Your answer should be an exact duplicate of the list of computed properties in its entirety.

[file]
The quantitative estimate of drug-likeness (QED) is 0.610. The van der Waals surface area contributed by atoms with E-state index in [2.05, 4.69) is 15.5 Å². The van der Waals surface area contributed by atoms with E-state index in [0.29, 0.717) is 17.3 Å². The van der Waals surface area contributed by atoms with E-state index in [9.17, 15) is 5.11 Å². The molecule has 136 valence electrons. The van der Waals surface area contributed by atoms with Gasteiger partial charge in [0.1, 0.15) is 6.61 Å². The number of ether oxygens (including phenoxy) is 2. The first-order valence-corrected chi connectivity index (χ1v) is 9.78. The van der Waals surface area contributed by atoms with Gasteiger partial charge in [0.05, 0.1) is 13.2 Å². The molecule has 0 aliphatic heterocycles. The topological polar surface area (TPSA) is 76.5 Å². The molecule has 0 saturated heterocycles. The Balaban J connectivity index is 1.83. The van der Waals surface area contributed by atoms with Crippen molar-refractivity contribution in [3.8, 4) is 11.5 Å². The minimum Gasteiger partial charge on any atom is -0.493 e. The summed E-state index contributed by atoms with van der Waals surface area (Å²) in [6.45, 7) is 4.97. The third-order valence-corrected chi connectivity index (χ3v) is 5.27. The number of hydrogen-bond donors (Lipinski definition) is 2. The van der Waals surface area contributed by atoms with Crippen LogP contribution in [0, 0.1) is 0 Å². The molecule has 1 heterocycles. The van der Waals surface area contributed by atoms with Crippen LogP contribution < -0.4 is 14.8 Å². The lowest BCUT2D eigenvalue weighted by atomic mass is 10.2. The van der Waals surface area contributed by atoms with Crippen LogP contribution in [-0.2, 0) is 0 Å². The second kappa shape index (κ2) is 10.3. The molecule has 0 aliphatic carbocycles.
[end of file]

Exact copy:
The quantitative estimate of drug-likeness (QED) is 0.610. The van der Waals surface area contributed by atoms with E-state index in [2.05, 4.69) is 15.5 Å². The van der Waals surface area contributed by atoms with E-state index in [0.29, 0.717) is 17.3 Å². The van der Waals surface area contributed by atoms with E-state index in [9.17, 15) is 5.11 Å². The molecule has 136 valence electrons. The van der Waals surface area contributed by atoms with Gasteiger partial charge in [0.1, 0.15) is 6.61 Å². The number of ether oxygens (including phenoxy) is 2. The first-order valence-corrected chi connectivity index (χ1v) is 9.78. The van der Waals surface area contributed by atoms with Gasteiger partial charge in [0.05, 0.1) is 13.2 Å². The molecule has 0 aliphatic heterocycles. The topological polar surface area (TPSA) is 76.5 Å². The molecule has 0 saturated heterocycles. The Balaban J connectivity index is 1.83. The van der Waals surface area contributed by atoms with Crippen molar-refractivity contribution in [3.8, 4) is 11.5 Å². The minimum Gasteiger partial charge on any atom is -0.493 e. The summed E-state index contributed by atoms with van der Waals surface area (Å²) in [6.45, 7) is 4.97. The third-order valence-corrected chi connectivity index (χ3v) is 5.27. The number of hydrogen-bond donors (Lipinski definition) is 2. The van der Waals surface area contributed by atoms with Crippen LogP contribution in [0, 0.1) is 0 Å². The molecule has 1 heterocycles. The van der Waals surface area contributed by atoms with Crippen LogP contribution < -0.4 is 14.8 Å². The lowest BCUT2D eigenvalue weighted by atomic mass is 10.2. The van der Waals surface area contributed by atoms with Crippen LogP contribution in [-0.2, 0) is 0 Å². The second kappa shape index (κ2) is 10.3. The molecule has 0 aliphatic carbocycles.